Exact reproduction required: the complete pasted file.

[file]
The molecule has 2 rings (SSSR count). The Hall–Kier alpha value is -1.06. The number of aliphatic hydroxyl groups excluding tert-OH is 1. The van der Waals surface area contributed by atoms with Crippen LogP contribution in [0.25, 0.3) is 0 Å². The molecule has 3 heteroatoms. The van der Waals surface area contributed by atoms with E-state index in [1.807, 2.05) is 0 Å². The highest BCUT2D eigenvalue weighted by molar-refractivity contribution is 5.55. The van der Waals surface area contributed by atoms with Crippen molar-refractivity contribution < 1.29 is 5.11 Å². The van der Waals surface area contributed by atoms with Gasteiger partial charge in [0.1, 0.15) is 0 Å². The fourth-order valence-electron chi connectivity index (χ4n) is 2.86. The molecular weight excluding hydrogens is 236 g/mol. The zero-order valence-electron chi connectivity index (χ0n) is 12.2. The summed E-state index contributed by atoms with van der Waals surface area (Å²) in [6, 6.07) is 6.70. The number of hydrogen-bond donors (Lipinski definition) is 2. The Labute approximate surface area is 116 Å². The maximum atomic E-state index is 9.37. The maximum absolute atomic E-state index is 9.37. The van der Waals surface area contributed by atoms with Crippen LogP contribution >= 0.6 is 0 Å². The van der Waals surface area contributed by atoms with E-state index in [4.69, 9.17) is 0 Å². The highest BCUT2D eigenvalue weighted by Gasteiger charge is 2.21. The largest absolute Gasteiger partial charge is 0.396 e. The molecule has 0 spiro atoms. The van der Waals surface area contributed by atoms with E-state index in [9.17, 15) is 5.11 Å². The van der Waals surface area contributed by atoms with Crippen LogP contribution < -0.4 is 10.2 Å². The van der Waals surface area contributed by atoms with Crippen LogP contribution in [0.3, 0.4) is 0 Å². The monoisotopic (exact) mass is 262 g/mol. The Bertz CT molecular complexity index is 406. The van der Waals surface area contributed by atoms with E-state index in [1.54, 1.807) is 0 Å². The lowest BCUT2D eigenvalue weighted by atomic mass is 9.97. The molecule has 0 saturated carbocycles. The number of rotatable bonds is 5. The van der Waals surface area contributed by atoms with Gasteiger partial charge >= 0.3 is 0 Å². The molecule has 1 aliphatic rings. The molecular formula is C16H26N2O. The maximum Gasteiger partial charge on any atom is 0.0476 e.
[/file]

The molecule has 2 rings (SSSR count). The Hall–Kier alpha value is -1.06. The number of aliphatic hydroxyl groups excluding tert-OH is 1. The van der Waals surface area contributed by atoms with Crippen LogP contribution in [0.25, 0.3) is 0 Å². The molecule has 3 heteroatoms. The van der Waals surface area contributed by atoms with E-state index in [1.807, 2.05) is 0 Å². The highest BCUT2D eigenvalue weighted by molar-refractivity contribution is 5.55. The van der Waals surface area contributed by atoms with Crippen molar-refractivity contribution < 1.29 is 5.11 Å². The van der Waals surface area contributed by atoms with Gasteiger partial charge in [0.1, 0.15) is 0 Å². The fourth-order valence-electron chi connectivity index (χ4n) is 2.86. The molecular weight excluding hydrogens is 236 g/mol. The zero-order valence-electron chi connectivity index (χ0n) is 12.2. The summed E-state index contributed by atoms with van der Waals surface area (Å²) in [6, 6.07) is 6.70. The number of hydrogen-bond donors (Lipinski definition) is 2. The Labute approximate surface area is 116 Å². The maximum atomic E-state index is 9.37. The maximum absolute atomic E-state index is 9.37. The van der Waals surface area contributed by atoms with Crippen LogP contribution >= 0.6 is 0 Å². The van der Waals surface area contributed by atoms with E-state index in [4.69, 9.17) is 0 Å². The highest BCUT2D eigenvalue weighted by Gasteiger charge is 2.21. The largest absolute Gasteiger partial charge is 0.396 e. The molecule has 0 spiro atoms. The van der Waals surface area contributed by atoms with E-state index in [9.17, 15) is 5.11 Å². The van der Waals surface area contributed by atoms with Crippen LogP contribution < -0.4 is 10.2 Å². The van der Waals surface area contributed by atoms with Crippen LogP contribution in [0.3, 0.4) is 0 Å². The monoisotopic (exact) mass is 262 g/mol. The Bertz CT molecular complexity index is 406. The van der Waals surface area contributed by atoms with E-state index in [1.54, 1.807) is 0 Å². The lowest BCUT2D eigenvalue weighted by atomic mass is 9.97. The molecule has 0 saturated carbocycles. The number of rotatable bonds is 5. The van der Waals surface area contributed by atoms with Gasteiger partial charge >= 0.3 is 0 Å². The molecule has 1 aliphatic rings. The molecular formula is C16H26N2O. The maximum Gasteiger partial charge on any atom is 0.0476 e.